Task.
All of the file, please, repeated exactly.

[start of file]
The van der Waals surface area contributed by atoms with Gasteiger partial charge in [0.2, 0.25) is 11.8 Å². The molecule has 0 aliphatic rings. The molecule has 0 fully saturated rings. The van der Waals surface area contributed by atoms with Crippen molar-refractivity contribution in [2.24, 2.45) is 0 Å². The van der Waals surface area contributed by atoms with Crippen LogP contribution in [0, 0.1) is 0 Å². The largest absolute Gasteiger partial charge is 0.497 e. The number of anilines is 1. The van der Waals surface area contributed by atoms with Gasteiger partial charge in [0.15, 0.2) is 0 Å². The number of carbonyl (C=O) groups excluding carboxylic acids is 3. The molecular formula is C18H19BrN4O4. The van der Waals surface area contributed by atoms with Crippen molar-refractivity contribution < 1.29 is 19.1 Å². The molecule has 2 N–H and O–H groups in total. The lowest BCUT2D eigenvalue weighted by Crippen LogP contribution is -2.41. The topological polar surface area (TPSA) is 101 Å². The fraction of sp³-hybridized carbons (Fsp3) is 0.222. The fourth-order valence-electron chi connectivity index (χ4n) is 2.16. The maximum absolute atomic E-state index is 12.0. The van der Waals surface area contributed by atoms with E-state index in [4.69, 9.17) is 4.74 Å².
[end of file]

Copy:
The van der Waals surface area contributed by atoms with Gasteiger partial charge in [0.2, 0.25) is 11.8 Å². The molecule has 0 aliphatic rings. The molecule has 0 fully saturated rings. The van der Waals surface area contributed by atoms with Crippen molar-refractivity contribution in [2.24, 2.45) is 0 Å². The van der Waals surface area contributed by atoms with Crippen LogP contribution in [0, 0.1) is 0 Å². The largest absolute Gasteiger partial charge is 0.497 e. The number of anilines is 1. The van der Waals surface area contributed by atoms with Gasteiger partial charge in [0.15, 0.2) is 0 Å². The number of carbonyl (C=O) groups excluding carboxylic acids is 3. The molecular formula is C18H19BrN4O4. The van der Waals surface area contributed by atoms with Crippen molar-refractivity contribution < 1.29 is 19.1 Å². The molecule has 2 N–H and O–H groups in total. The lowest BCUT2D eigenvalue weighted by Crippen LogP contribution is -2.41. The topological polar surface area (TPSA) is 101 Å². The fraction of sp³-hybridized carbons (Fsp3) is 0.222. The fourth-order valence-electron chi connectivity index (χ4n) is 2.16. The maximum absolute atomic E-state index is 12.0. The van der Waals surface area contributed by atoms with E-state index in [4.69, 9.17) is 4.74 Å².